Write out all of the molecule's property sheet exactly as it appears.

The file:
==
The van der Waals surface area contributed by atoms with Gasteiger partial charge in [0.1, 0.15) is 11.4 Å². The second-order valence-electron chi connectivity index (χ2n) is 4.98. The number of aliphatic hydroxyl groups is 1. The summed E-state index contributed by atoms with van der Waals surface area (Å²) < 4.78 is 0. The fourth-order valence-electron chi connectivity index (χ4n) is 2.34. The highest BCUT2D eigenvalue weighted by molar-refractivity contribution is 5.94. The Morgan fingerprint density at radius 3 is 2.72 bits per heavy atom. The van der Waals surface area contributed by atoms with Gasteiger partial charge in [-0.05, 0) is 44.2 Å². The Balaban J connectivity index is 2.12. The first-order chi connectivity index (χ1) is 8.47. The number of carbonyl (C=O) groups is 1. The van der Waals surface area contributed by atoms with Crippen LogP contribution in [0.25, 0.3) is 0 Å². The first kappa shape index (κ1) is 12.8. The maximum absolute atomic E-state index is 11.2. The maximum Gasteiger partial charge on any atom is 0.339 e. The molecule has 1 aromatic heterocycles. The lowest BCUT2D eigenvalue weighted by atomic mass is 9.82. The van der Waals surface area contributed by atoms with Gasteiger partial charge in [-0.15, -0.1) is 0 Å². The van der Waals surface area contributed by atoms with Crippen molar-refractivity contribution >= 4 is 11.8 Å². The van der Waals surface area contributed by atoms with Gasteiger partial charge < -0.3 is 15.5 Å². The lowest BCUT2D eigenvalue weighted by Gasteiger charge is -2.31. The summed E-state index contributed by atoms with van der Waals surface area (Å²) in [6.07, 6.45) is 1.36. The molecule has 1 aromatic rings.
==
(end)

The van der Waals surface area contributed by atoms with Gasteiger partial charge in [0.1, 0.15) is 11.4 Å². The second-order valence-electron chi connectivity index (χ2n) is 4.98. The number of aliphatic hydroxyl groups is 1. The summed E-state index contributed by atoms with van der Waals surface area (Å²) < 4.78 is 0. The fourth-order valence-electron chi connectivity index (χ4n) is 2.34. The highest BCUT2D eigenvalue weighted by molar-refractivity contribution is 5.94. The Morgan fingerprint density at radius 3 is 2.72 bits per heavy atom. The van der Waals surface area contributed by atoms with Gasteiger partial charge in [-0.05, 0) is 44.2 Å². The Balaban J connectivity index is 2.12. The first-order chi connectivity index (χ1) is 8.47. The number of carbonyl (C=O) groups is 1. The van der Waals surface area contributed by atoms with Crippen LogP contribution in [0.25, 0.3) is 0 Å². The first kappa shape index (κ1) is 12.8. The maximum absolute atomic E-state index is 11.2. The maximum Gasteiger partial charge on any atom is 0.339 e. The molecule has 1 aromatic heterocycles. The lowest BCUT2D eigenvalue weighted by atomic mass is 9.82. The van der Waals surface area contributed by atoms with Gasteiger partial charge in [-0.15, -0.1) is 0 Å². The van der Waals surface area contributed by atoms with Crippen molar-refractivity contribution >= 4 is 11.8 Å². The van der Waals surface area contributed by atoms with Gasteiger partial charge < -0.3 is 15.5 Å². The lowest BCUT2D eigenvalue weighted by Gasteiger charge is -2.31. The summed E-state index contributed by atoms with van der Waals surface area (Å²) in [6.07, 6.45) is 1.36. The molecule has 1 aromatic rings.